The squad has had four accidents in ten years. One accident occurred during training and another was attributed to spatial disorientation over water. Miller claimed the other two were mechanical failures, although the NTSB disagreed.
In one particular accident in April 2002, a pilot and flight officer was patrolling the perimeter of MacDill AFB in an OH-6 when the pilot lost all tail-rotor control. The helicopter dropped 400 ft. into shallow water and rolled onto its side upon impact. The pilot and flight officer both suffered minor injuries. The helicopter, valued at $240,000, was totaled, as was a $300,000 camera mounted beneath it.
At the time, maintenance director Dick Fernandez speculated that there may have been a problem with the helicopter's drive shaft. The NTSB sent the driveshaft back to its manufacturer, which determined the part was not at fault. Miller then sent the driveshaft to an independent metallurgist, who insisted the driveshaft did indeed fail.
In another controversial incident, a Tampa officer was killed in the line of duty during a shootout. This brought to light the aviation unit's sometime practice of leaving their flight officers behind.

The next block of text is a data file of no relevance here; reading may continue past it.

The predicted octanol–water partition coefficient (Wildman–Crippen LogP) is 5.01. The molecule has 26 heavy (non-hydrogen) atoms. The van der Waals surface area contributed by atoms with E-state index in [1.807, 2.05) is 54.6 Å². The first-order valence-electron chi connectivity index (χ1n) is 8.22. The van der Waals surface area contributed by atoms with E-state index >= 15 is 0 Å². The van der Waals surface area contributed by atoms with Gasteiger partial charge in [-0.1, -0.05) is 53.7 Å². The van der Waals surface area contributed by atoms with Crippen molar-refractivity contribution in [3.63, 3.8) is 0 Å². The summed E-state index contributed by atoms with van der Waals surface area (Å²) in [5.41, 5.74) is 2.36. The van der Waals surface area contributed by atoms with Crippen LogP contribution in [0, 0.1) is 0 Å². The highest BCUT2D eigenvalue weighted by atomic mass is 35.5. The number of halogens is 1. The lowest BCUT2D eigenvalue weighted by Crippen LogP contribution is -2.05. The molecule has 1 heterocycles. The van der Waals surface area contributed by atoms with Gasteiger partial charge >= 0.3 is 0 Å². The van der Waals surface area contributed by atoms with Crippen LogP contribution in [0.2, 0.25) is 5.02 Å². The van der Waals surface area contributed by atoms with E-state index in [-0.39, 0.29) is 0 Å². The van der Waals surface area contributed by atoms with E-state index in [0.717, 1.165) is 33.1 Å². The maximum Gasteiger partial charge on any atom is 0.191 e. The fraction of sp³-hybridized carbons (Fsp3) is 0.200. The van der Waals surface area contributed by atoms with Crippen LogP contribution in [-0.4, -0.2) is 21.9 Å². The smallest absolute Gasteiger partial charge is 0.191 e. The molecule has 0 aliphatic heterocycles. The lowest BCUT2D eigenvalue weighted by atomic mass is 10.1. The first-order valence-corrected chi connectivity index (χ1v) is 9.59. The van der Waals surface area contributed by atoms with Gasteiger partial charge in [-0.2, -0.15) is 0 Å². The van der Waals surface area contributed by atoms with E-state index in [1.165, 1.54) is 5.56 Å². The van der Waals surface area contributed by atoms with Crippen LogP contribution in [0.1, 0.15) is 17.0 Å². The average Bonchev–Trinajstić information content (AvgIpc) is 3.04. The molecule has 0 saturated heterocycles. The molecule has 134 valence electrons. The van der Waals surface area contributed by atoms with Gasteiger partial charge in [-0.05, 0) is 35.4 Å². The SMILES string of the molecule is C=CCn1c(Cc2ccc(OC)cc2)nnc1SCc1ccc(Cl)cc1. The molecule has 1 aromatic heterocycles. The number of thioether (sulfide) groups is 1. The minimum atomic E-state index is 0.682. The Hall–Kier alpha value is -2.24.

In July 2001, Tampa officer Lois Marrero was shot and killed while chasing a bank robber. Nester DeJesus, who had just robbed the South Tampa Bank of America, ambushed the officer from behind a parked car. A police helicopter was on scene at the time but with only a pilot on board. A subsequent lawsuit questioned why there wasn't a flight officer on board who may have had a clearer line of sight on the incident. The lawsuit resulted in then-police Chief Bennie Holder ordering pilots to always fly with flight officers. A lieutenant was also put into a supervisory position over the aviation unit.
The current chief, Steven Hogue, rescinded the flight officer policy.